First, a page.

Scientists at the University of Melbourne have discovered the relics of a 650 million year-old reef in the Australian Outback. The reef is 10 times higher than the modern Great Barrier Reef and predates the evolution of animal life by at least 40 million years. It could also offer valuable information about climate change.
The reef is located in the Flinders Ranges of southeastern Australia (pictured here). When the reef was submerged, these mountains formed Australia’s eastern seaboard. Since then, tectonic and natural forces have combined to expose a section of the reef around 20 km (12.4 miles) wide. Despite its size and relative proximity to Whyalla, South Australia’s third most populous city, the reef remained hidden to science until this week.
The discovery is of tremendous scientific value in understanding the origins of modern life. Little is known about life before around 542 million years ago–the end of the Precambrian age–since discoveries of fossils this old are rare. To put the reef’s age in perspective, it predates the first known fish by about 150 million years and the first mammals by about 450 million years. The reef itself, the only one of its age ever discovered, is not composed of coral like today’s reefs. Most of the reef is made of layers of non-living stromatolite accretion formed by previously unknown unicellular organisms.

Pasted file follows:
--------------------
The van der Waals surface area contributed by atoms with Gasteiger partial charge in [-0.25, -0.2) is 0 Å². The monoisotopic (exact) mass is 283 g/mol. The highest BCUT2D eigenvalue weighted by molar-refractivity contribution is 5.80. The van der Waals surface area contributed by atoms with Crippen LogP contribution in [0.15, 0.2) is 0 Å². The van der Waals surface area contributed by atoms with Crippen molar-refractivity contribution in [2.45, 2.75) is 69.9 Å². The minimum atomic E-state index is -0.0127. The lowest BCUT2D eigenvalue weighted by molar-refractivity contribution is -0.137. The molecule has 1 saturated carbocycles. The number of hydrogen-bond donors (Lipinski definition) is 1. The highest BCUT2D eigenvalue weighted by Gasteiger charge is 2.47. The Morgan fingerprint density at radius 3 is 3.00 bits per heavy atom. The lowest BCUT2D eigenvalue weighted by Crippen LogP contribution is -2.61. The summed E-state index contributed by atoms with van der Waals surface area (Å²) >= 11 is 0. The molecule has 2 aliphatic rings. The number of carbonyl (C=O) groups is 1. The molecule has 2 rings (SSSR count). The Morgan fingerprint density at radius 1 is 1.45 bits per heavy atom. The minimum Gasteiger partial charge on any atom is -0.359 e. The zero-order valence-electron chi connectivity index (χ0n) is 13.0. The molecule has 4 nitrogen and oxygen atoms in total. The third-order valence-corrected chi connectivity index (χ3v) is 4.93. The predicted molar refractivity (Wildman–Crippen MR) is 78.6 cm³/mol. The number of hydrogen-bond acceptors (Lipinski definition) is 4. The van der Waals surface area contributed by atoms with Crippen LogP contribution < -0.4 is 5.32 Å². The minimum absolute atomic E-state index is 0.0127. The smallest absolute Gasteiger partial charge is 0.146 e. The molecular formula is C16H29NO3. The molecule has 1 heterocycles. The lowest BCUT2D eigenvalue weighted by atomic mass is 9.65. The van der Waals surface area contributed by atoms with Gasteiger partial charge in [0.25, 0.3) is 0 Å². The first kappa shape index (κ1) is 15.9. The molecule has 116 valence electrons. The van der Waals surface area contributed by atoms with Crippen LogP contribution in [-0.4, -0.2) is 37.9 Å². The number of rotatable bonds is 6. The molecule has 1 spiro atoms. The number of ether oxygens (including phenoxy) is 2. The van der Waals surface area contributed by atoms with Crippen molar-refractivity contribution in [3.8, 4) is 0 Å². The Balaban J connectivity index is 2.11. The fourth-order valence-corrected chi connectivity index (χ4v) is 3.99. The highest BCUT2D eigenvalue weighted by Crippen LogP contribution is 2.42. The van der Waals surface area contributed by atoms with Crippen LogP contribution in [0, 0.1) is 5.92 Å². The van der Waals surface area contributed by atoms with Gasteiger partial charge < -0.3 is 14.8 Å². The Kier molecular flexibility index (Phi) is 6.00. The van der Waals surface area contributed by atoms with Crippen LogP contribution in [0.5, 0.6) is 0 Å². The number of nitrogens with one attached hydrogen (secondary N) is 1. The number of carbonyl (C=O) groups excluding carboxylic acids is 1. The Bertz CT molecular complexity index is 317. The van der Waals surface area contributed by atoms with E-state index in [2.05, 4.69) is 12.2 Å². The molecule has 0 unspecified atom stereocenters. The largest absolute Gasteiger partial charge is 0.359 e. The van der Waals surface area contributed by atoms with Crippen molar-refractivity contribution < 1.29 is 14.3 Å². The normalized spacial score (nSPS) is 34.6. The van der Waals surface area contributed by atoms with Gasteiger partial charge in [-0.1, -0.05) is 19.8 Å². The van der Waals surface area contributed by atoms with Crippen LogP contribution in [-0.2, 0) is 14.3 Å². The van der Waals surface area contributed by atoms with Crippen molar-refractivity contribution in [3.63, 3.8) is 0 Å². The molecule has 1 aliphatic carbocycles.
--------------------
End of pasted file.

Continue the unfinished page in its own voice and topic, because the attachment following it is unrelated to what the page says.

Jonathan Giddings, one of the researchers studying the reef, says it could offer new insights into the formation of early animals.
“The organisms that build the majority of the reefs are previously undescribed and may help us to understand the evolution of early multicellular life,” said Giddings. “It could prove that life took more complex forms much earlier in history than we previously thought.”
The find could also hold information for climate scientists. The reef formed very gradually over a period of 5 million to 10 million years. During this same time span, the planet was relatively warm. Even in the absence of plant life on land, earth’s climate was what we might consider tropical. This warm spell came between two epochs of intense cold, when scientists believe ice existed even at the equator. The reef might therefore have recorded information about extreme climate variations, which would be valuable in today’s studies of climate change.
Researchers say that more information about the reef’s discovery will be made available later this week at the Selwyn Symposium at the University of Melbourne.